There was still concern by the Commission whether the insurance company would allow someone who was no longer employed by the Municipality to remain part of the group plan and pay the month premiums out-of-pocket. [Ref #2, page 6 (page 2 of minutes)]

The minutes show that Susan Lindemuth, who at that time was Manager of Records and Benefits, responded to those concerns:

In response to questions by Mr. Lounsbury, Ms. Lindemuth stated there is no problem as far as the insurance company is concerned in continuing George Sullivan in the insurance program after his completion of service with the Municipality and has drawn his last paycheck.  She further stated that the Municipality would just add an amendment to the policy saying George Sullivan is eligible to continue participation. [Ref #2, page 6 (page 2 of minutes)]

With this reassurance, the Commission on Salaries & Emoluments passed its Resolution No. 82-1 , which provided that the Municipality would provide former Mayor George Sullivan “at the same rate and with the same coverage as in existence on January 1, 1982.” [Ref #2, page 9] The rate had earlier been established as being “$86.85 per month or $1,042.20 per year” [Ref #2, page 9] with the coverage being, of course, $193,000.  But very clear from the minutes was the Commission’s intent that the insurance coverage be provided via the Municipality’s group insurance policy with a legitimate, licensed insurance provider.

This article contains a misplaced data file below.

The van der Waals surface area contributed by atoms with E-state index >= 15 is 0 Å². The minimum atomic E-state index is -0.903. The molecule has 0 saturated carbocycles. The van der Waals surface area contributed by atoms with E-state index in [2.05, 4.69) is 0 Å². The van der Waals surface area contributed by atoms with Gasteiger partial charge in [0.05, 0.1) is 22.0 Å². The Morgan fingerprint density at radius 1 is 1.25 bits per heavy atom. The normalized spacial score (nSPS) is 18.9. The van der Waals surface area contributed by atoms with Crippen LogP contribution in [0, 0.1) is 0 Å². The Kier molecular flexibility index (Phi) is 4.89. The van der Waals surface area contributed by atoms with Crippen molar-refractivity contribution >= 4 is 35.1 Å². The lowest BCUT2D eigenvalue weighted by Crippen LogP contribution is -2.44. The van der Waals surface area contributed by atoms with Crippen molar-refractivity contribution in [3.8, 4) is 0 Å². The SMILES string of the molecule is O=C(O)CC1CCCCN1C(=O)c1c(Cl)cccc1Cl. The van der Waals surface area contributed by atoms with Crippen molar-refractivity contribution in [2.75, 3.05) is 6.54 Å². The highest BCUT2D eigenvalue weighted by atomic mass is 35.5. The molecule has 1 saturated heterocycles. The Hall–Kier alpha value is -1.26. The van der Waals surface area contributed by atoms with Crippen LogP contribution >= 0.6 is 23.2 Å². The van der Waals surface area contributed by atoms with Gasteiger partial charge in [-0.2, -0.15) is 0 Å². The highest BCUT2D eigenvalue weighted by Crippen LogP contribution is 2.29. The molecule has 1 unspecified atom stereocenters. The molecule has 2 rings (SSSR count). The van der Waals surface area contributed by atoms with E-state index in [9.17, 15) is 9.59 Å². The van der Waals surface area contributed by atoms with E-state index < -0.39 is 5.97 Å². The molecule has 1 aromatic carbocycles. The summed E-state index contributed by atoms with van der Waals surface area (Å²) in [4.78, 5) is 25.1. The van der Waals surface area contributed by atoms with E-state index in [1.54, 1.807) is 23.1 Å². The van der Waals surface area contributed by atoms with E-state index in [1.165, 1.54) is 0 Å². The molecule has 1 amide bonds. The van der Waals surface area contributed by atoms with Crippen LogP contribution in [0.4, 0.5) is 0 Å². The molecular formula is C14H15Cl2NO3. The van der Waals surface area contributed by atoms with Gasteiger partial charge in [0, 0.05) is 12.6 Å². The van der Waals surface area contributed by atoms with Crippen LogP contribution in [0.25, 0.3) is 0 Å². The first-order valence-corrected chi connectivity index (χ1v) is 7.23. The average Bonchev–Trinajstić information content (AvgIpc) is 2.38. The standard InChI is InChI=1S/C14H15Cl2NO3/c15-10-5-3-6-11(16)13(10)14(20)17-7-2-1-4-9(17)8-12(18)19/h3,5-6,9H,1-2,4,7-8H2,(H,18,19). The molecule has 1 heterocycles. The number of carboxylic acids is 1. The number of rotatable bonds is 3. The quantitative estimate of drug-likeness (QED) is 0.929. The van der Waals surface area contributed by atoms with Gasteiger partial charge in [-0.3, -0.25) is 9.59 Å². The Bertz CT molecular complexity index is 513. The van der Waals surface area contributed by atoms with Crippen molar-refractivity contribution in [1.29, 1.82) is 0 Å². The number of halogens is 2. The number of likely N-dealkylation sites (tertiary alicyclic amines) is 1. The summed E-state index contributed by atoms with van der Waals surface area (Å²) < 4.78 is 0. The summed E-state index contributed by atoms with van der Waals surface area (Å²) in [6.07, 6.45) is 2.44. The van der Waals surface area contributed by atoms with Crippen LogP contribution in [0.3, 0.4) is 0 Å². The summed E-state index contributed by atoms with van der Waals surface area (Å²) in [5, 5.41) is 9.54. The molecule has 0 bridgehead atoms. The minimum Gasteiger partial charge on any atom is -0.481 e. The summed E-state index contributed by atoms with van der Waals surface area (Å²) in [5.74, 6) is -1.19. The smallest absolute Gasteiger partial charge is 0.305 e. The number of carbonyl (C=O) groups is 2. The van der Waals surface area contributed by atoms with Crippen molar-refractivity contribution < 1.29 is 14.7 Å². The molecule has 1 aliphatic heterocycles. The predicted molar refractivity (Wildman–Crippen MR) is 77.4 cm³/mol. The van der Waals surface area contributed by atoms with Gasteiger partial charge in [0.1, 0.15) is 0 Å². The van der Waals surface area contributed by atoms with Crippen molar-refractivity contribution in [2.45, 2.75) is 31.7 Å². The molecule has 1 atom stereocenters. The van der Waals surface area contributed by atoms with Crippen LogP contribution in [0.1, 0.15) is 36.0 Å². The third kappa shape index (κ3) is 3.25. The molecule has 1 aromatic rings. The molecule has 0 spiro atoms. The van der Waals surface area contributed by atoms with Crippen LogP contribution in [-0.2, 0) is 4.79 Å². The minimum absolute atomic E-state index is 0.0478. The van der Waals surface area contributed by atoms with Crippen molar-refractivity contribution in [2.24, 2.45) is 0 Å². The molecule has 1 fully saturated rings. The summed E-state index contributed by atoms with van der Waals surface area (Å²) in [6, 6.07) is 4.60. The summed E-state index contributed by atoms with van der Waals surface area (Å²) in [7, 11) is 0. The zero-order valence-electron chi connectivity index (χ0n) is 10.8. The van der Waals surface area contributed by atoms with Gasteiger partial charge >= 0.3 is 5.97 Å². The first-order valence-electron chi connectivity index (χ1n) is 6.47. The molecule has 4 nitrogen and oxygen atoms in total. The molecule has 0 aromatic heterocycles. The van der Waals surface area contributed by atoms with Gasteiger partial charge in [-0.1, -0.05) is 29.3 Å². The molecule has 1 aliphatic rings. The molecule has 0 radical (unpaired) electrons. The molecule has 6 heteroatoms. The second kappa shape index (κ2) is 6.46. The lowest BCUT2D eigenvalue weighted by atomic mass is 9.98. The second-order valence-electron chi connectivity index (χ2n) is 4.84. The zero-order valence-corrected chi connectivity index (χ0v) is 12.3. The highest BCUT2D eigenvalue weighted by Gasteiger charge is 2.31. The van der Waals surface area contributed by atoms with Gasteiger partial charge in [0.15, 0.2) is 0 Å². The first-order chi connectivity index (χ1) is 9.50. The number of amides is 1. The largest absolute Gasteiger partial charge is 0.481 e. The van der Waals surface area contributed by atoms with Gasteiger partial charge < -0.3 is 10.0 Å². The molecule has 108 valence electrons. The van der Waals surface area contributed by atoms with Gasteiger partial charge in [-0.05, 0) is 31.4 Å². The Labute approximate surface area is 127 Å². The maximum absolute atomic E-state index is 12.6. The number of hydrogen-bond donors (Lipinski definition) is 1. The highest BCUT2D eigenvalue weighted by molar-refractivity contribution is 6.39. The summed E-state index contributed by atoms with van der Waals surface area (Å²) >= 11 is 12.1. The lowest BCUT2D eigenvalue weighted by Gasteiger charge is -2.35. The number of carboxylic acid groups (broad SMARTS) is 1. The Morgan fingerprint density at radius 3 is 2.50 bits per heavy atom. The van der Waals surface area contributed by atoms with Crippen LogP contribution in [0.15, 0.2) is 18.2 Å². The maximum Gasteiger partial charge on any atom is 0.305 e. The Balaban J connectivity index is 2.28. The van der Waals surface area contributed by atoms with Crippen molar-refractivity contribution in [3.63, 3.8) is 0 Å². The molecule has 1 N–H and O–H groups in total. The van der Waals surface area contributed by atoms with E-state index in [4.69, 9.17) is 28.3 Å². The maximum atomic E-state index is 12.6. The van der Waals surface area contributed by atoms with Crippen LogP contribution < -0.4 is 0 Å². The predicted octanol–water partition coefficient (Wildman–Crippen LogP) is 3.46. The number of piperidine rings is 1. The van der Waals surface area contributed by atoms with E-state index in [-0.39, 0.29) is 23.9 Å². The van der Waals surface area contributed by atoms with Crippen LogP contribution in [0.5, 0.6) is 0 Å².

This intent was further underscored by a memorandum to the Commission from Susan Lindemuth on November 10, 1982, which read in part:

The provisions of Resolution 82-1 of the Salary and Emoluments Commission state that George Sullivan will be allowed to continue his life insurance coverage under the Municipality’s group plan at his expense for the remainder of his life.  The amount of coverage will be that in effect on January 1, 1982 ($193,000) and the premium rate will also be that in effect on January 1, 1982 ($77.20).  The resolution is to take effect January 1, 1983. [Ref #2, page 14]

No explanation was made of the difference between the premium rate Lindemuth gave the Commission on February 18, 1982 — $86.85 per month, or $1,042.20 per year — & the rate given in November of $77.20/month, which calculates to $926.40 annually. The Commission later clarified via a memo from its recording secretary Judy Flitter on November 22, 1982, that George Sullivan would be required to pay the full premiums on his life insurance even if the rates went above the rate in effect on January 1, 1982.

So the record makes clear that as of November 1982, the Commission on Salaries & Emoluments, which had acted at the behest of the Assembly, both intended & understood that George Sullivan’s life insurance would continue through the MOA’s group plan with the MOA’s insurance provider.